The funniest part about CB4 is that it has turned out to be not just timely satire for 1993 but prophecy for 2003 and 2013. 2003 was the height of rap superstar 50 Cent’s fame, having been achieved with a tough-guy backstory (nine bullets!) and a name taken from a real-life criminal – if you have time, Google the name “Kelvin Martin.” In 2013, the biggest rapper in the game (literally) is Rick Ross, ironically a former corrections officer who took his stage name from bigtime drug trafficker “Freeway” Ricky Ross. Chris Rock has cited these examples in answer to repeated requests for a CB4 sequel: When real life becomes more ridiculous than imagined satire, it gets a whole lot harder to be in the business of satire.

As an undergraduate, I wrote a seventeen-page paper on GROSSE POINTE BLANK, so convinced was I about how great it is. I still love it, but I’ll try to be more brief here. GROSSE POINTE BLANK has a brilliant one-liner comedy concept – contract killer accepts invitation to high school reunion due to its proximity to his latest contract – and a brilliant fit of a leading man in John Cusack. Cusack and his co-writers fine-tuned Tom Jankewicz’s original script and got the movie made under the direction of George Armitage, a filmmaker who works way too infrequently, having made the underrated MIAMI BLUES and the even more underrated HIT MAN with Bernie Casey and Pam Grier. Armitage nails the unusual tone of GROSSE POINTE BLANK, a very dark comedy about a paid murderer who is lovable mostly because he’s played by that guy who everyone loved in BETTER OFF DEAD and SAY ANYTHING.
The score is by Joe Strummer of The Clash. Pretty epic. The soundtrack is stacked with killer songs from the late ‘70s and ‘80s. The supporting cast is deadly – Dan Aykroyd deftly playing against type as an insane hitman and rival of Cusack’s Martin Blank. Alan Arkin as Blank’s traumatized psychologist, who begs him to stop coming back. Joan Cusack as Blank’s secretary, equally traumatized. MAGNUM FORCE’s Mitch Ryan as the dad of Blank’s high school sweetheart (Minnie Driver). Jeremy Piven’s original hairline in an extended cameo. And many more.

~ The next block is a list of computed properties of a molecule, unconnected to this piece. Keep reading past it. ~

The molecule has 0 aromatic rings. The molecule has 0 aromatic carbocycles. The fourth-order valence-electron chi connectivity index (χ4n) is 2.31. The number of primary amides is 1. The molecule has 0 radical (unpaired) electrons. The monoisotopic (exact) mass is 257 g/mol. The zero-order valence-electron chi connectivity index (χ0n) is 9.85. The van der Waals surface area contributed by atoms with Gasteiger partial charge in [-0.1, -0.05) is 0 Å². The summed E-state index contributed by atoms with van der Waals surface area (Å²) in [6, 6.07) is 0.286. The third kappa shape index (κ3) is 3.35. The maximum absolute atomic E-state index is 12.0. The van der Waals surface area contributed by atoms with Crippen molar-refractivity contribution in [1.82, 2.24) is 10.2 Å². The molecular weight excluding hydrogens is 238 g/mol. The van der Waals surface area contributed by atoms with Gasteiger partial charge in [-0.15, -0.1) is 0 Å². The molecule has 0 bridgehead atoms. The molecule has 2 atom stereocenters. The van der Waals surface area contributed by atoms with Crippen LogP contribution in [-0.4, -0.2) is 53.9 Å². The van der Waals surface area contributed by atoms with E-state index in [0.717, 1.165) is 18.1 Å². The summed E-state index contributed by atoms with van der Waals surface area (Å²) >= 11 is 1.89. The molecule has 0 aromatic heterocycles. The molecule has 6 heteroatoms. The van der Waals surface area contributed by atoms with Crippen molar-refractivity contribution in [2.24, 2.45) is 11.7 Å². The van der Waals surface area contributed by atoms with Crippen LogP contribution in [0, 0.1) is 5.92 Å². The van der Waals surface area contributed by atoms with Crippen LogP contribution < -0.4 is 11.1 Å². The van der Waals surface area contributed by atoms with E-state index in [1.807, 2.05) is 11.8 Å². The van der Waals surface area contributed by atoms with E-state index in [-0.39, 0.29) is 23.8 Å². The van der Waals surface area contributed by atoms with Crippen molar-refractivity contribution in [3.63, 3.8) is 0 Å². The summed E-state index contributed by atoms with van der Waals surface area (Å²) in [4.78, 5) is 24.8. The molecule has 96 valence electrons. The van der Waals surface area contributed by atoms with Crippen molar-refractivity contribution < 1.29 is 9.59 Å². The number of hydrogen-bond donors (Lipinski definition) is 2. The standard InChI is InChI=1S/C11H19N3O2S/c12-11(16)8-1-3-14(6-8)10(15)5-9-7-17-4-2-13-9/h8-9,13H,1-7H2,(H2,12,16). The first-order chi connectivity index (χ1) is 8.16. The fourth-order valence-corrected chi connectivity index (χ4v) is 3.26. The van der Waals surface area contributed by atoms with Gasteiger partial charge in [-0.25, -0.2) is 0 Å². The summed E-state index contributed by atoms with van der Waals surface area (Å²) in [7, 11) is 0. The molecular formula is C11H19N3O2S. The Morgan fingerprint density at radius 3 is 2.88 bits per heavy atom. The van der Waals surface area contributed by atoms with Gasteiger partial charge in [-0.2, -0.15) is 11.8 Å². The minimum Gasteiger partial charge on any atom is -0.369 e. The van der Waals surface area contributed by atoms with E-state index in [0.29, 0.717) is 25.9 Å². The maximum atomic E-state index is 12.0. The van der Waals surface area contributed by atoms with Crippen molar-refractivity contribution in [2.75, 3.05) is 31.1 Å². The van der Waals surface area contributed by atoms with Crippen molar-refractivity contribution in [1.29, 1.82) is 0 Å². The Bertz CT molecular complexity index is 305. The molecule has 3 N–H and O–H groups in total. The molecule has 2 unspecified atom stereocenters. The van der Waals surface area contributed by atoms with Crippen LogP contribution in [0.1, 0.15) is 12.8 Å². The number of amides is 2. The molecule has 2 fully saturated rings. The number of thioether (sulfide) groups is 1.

In retrospect, GROSSE POINTE BLANK is less successful in its action-movie moments as it is anytime it’s being a hyper-verbal, deep dark and truly bizarre character study. But boy, it’s not like we ever get too many of those. I mean, technically this is a romantic comedy where plenty of people get shot dead.  My kind of movie entirely.  And in case you were ever wondering where the name of my site DEMON’S RESUME came from, now you know!

Danny Boyle is one of the world’s great directors, and while he seems to have been better recognized as such recently, what with the awards for SLUMDOG MILLIONAIRE and 127 HOURS and the Olympics gig, his back catalog still has some lesser-parsed zones. A LIFE LESS ORDINARY is probably Danny Boyle’s least loved movie. I remember all the way back in 1997, a local New York critic (pretty sure it was Marshall Fine) callously dismissed the movie with the easiest possible dig: “LIFELESS, ORDINARY.” That’s not just a cheap shot – it’s objectively wrong.
A janitor (Ewan McGregor) is replaced at his job by a robot, and in a moment of impulsive revenge, he takes the heiress daughter (Cameron Diaz) of the company’s owner (Ian Holm) hostage. But she hates her father more than he does, and takes over her own kidnapping. Meanwhile, Holly Hunter and DelroyLindo play an odd couple of bounty hunters who chase the duo across country – although they’re not just hired guns, they’re really angels from Heaven sent to get the two fugitives to fall – and stay – in love.
The cinematography and the editing in this movie are as colorful and as snappy as anything Boyle’s ever done, which is saying a lot. In fact, if he hadn’t made this movie first, it’s unlikely SLUMDOG MILLIONAIRE or 127 HOURS would have been as good as they are. Its anything-goes musicality and love-it-or-don’t sincerity predated movies like MOULIN ROUGE (also starring Ewan McGregor). The two leads are as likable as they’ve ever been, and they are supported by a wide cast of character acting greats including Dan Hedaya, Stanley Tucci, Tony Shalhoub, Maury Chaykin, and (very briefly) Timothy Olyphant. The soundtrack collection is clever, buoyant, and vintage Boyle: Bobby Darin, Underworld, The Supremes, Orbital, The Shirelles, Beck, Elvis, REM, and Gladys Knight (among others). The movie is bold, swift, and heart-on-sleeve sincere.
A LIFE LESS ORDINARY is a whole lot of things and all of them at once, but “lifeless” and “ordinary” are just about the only two things it isn’t. If this movie strikes you as lifeless and ordinary, then you may be high on cocaine, with a heart about to explode and not from love. It may be a little too much for some people but my GOD would I rather have something unique and adventurous and daring like this than any thousand remakes or routine rom-coms. I like a movie who really means it.

And there is claymation at the end. Victory.

1 comment:

SteveQ said...

Great choices! I had a chance to see CB4 yesterday and passed - next time, I'll be sure to watch.

My fave thing about Babes in Toyland is that it was the 2nd film with Angelo Rossitto, whose first film was Freaks and last was Mad Max Beyond Thunderdome (his IMDB filmography is amazing).

Try watching The Villain alongside Evil Roy Slade sometime!